How to record a snare drum
If there's one thing that gives a lot of engineers the horn when it comes to a recording, that is the snare sound. Normal people don’t get it, but hey. Nowadays, people augment drums with samples all the time so don't take as much care with recording the snare in the first place...but the snare is the drummers voice in a lot of cases. You can even identify some drummers by their snare sound, whether it's the near universal hatred of Lars Ulrich's trashy bucket snare on Death Magnetic, to Alex Van Halen's warm block of wood “thonk!” - Phil Collins decade-ruining gated verb, to Stuart Copeland's cracky ska-esque ping, to...the list goes on. As ever, garbage in, garbage out is the rule, so a well tuned (or at least tuned!) snare with a fresh head will make your and my life better from the start. I’m talking to to you kids show up with a coated head I can see through! Same goes for the actual drum - its good to have a few options. Steel sounds different to wood, a piccolo sounds different to a Black Beauty. Use the right tool for the job if you can. Head types also matter. You’ll need a coated head if you want to use brushes, and something like a single ply Remo Ambassador works from jazz to rock…just don’t expect the life or beastliness for something like an double ply Aquarian….again these choices are pretty personal.
Mic wise, a trusty SM57 (or whatever you have) at a 45 degree angle pointing towards the centre two or three fingers above the hoop will get you on the right track, paired with the same under the snare, the same distance away from the lower head. Check phase by soloing them together and flip the lower mic pre's phase if needed. Choose whichever option gives you more low end, and that’s the combo closest to being in phase.
If you haven't got a phase switch - make a cable. Get a short XLR cable, unsolder and swap pins 2 & 3. Instant phase reverse tool! See I told you I would tell you sh!t they don't teach you in recording school. Mark it so you KNOW that's your reverse cable.
I like to use the same mic for top and bottom as there isn't a huge difference in tone to worry about later. This mic is placed to reject as much hi-hat as possible; look on the side of your SM57 - the cardiod pattern looks like a heart with two little indents - the indent in the polar pattern is where you want the hat to be positioned. Even better if you can come from the OTHER side or front of the drum but this of course depends on how your drummer sets up his kit. The hi-hat is the satan of the drum kit and snare sound. The second you add top end that sucker is in your face.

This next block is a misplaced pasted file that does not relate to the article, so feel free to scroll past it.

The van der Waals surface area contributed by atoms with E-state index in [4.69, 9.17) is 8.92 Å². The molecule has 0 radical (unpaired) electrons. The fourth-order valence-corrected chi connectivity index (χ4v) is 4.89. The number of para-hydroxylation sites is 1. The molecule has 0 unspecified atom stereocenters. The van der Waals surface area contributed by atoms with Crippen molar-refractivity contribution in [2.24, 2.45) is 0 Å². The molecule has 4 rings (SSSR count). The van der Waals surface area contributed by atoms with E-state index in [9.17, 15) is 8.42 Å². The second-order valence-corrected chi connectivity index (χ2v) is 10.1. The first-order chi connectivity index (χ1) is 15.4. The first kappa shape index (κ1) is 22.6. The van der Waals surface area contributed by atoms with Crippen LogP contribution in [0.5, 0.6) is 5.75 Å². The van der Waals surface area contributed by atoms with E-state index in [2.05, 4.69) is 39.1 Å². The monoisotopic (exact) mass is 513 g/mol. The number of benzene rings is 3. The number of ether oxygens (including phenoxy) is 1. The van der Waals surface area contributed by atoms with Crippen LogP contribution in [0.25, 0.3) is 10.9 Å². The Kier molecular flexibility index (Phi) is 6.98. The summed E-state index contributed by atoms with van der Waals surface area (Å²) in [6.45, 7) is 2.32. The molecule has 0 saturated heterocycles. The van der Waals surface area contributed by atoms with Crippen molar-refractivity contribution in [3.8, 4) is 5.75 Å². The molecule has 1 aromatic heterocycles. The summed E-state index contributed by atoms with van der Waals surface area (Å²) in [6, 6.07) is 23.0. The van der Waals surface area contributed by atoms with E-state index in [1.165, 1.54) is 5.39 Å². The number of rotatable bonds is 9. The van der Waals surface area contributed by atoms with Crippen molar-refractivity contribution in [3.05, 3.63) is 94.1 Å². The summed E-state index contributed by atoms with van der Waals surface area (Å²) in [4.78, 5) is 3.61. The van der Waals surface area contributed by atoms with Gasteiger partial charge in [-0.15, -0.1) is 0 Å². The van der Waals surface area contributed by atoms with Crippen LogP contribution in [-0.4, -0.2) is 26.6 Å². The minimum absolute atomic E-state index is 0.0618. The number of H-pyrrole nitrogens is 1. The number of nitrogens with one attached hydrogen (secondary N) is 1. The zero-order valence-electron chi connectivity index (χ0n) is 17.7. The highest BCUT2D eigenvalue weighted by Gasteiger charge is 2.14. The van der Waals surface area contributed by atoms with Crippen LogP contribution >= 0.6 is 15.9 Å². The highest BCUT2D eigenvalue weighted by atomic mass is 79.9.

I have worked in studios where there just weren't enough mics pretty often, so what if you can't mic the bottom of the snare?
You have several choices. One - don't worry. A lot of classic rock was recorded with absolutely no bottom snare mic. Maybe you just don't need it. Or here are a few tricks: play the snare track back later through a guitar amp with the snare sitting upside down on top of the speaker and record it. It works and you will even get those ghost notes. You could add a fake snare bottom by using a plugin called WavesFactory SnareBuzz which is actually FREE! Third, you add a sample later. You won't be getting those ghost notes but you will get that bright splat we were previously missing.
You can also try a mic pointing AT the shell, at the little vent holes on the side for added shell tone; the air doesn't seem to bother the mic, and it's more a useful point of reference if you need to move the snare later. You can also set a condenser looking across the head, just peeking over the hoop - also worth a try if you are looking for a brighter tone.